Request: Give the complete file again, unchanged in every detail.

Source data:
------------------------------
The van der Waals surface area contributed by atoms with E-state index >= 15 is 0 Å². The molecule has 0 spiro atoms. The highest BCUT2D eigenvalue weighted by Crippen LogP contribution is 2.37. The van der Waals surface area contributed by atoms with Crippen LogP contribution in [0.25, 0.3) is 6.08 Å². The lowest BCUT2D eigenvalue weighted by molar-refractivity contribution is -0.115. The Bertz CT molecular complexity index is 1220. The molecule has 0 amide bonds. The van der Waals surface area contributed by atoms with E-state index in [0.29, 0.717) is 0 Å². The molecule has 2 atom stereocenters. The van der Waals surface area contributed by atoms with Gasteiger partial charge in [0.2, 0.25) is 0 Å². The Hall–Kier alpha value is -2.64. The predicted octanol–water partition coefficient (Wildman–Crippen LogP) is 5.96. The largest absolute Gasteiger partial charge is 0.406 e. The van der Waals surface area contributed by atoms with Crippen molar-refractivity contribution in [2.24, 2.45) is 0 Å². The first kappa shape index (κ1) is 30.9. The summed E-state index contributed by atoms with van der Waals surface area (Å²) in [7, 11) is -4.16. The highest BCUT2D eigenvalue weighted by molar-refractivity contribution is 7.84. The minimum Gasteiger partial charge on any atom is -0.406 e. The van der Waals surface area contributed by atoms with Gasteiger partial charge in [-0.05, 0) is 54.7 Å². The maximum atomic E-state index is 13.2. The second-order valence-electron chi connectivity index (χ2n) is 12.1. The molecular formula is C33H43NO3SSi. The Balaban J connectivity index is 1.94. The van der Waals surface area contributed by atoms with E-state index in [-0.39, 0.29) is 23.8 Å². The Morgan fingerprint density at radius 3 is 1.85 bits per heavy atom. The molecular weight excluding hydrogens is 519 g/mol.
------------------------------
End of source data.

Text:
The van der Waals surface area contributed by atoms with E-state index >= 15 is 0 Å². The molecule has 0 spiro atoms. The highest BCUT2D eigenvalue weighted by Crippen LogP contribution is 2.37. The van der Waals surface area contributed by atoms with Crippen LogP contribution in [0.25, 0.3) is 6.08 Å². The lowest BCUT2D eigenvalue weighted by molar-refractivity contribution is -0.115. The Bertz CT molecular complexity index is 1220. The molecule has 0 amide bonds. The van der Waals surface area contributed by atoms with E-state index in [0.29, 0.717) is 0 Å². The molecule has 2 atom stereocenters. The van der Waals surface area contributed by atoms with Gasteiger partial charge in [0.2, 0.25) is 0 Å². The Hall–Kier alpha value is -2.64. The predicted octanol–water partition coefficient (Wildman–Crippen LogP) is 5.96. The largest absolute Gasteiger partial charge is 0.406 e. The van der Waals surface area contributed by atoms with Crippen molar-refractivity contribution in [2.24, 2.45) is 0 Å². The first kappa shape index (κ1) is 30.9. The summed E-state index contributed by atoms with van der Waals surface area (Å²) in [7, 11) is -4.16. The highest BCUT2D eigenvalue weighted by molar-refractivity contribution is 7.84. The minimum Gasteiger partial charge on any atom is -0.406 e. The van der Waals surface area contributed by atoms with Gasteiger partial charge in [-0.05, 0) is 54.7 Å². The maximum atomic E-state index is 13.2. The second-order valence-electron chi connectivity index (χ2n) is 12.1. The molecular formula is C33H43NO3SSi. The Balaban J connectivity index is 1.94. The van der Waals surface area contributed by atoms with E-state index in [-0.39, 0.29) is 23.8 Å². The Morgan fingerprint density at radius 3 is 1.85 bits per heavy atom. The molecular weight excluding hydrogens is 519 g/mol.